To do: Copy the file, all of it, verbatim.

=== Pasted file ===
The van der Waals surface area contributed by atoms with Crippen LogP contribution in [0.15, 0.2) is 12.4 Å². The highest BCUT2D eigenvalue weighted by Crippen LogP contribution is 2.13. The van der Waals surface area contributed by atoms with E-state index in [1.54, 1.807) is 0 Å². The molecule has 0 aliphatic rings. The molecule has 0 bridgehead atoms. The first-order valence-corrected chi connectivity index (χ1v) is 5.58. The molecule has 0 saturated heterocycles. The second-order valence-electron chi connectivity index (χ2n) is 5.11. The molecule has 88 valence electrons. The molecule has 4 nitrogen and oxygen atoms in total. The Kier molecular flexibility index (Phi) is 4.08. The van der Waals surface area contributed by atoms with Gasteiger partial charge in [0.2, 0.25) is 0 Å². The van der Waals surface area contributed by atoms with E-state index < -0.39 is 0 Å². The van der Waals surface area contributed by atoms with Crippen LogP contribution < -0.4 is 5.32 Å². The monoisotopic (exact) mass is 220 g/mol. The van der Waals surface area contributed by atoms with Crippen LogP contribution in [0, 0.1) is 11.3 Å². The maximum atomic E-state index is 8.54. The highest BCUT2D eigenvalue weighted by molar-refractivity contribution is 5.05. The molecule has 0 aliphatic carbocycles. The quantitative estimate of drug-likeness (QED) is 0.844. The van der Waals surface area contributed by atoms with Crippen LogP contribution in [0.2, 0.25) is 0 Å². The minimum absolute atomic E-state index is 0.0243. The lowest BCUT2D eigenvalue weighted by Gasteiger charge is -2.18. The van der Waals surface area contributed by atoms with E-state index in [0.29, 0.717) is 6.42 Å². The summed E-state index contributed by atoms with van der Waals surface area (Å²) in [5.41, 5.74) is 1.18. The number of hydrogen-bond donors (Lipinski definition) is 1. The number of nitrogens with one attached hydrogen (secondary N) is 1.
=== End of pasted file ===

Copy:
The van der Waals surface area contributed by atoms with Crippen LogP contribution in [0.15, 0.2) is 12.4 Å². The highest BCUT2D eigenvalue weighted by Crippen LogP contribution is 2.13. The van der Waals surface area contributed by atoms with E-state index in [1.54, 1.807) is 0 Å². The molecule has 0 aliphatic rings. The molecule has 0 bridgehead atoms. The first-order valence-corrected chi connectivity index (χ1v) is 5.58. The molecule has 0 saturated heterocycles. The second-order valence-electron chi connectivity index (χ2n) is 5.11. The molecule has 88 valence electrons. The molecule has 4 nitrogen and oxygen atoms in total. The Kier molecular flexibility index (Phi) is 4.08. The van der Waals surface area contributed by atoms with Gasteiger partial charge in [0.2, 0.25) is 0 Å². The van der Waals surface area contributed by atoms with E-state index < -0.39 is 0 Å². The van der Waals surface area contributed by atoms with Crippen LogP contribution < -0.4 is 5.32 Å². The monoisotopic (exact) mass is 220 g/mol. The van der Waals surface area contributed by atoms with Crippen LogP contribution in [0, 0.1) is 11.3 Å². The maximum atomic E-state index is 8.54. The highest BCUT2D eigenvalue weighted by molar-refractivity contribution is 5.05. The molecule has 0 aliphatic carbocycles. The quantitative estimate of drug-likeness (QED) is 0.844. The van der Waals surface area contributed by atoms with Crippen LogP contribution in [0.2, 0.25) is 0 Å². The minimum absolute atomic E-state index is 0.0243. The lowest BCUT2D eigenvalue weighted by Gasteiger charge is -2.18. The van der Waals surface area contributed by atoms with E-state index in [0.29, 0.717) is 6.42 Å². The summed E-state index contributed by atoms with van der Waals surface area (Å²) in [5.41, 5.74) is 1.18. The number of hydrogen-bond donors (Lipinski definition) is 1. The number of nitrogens with one attached hydrogen (secondary N) is 1.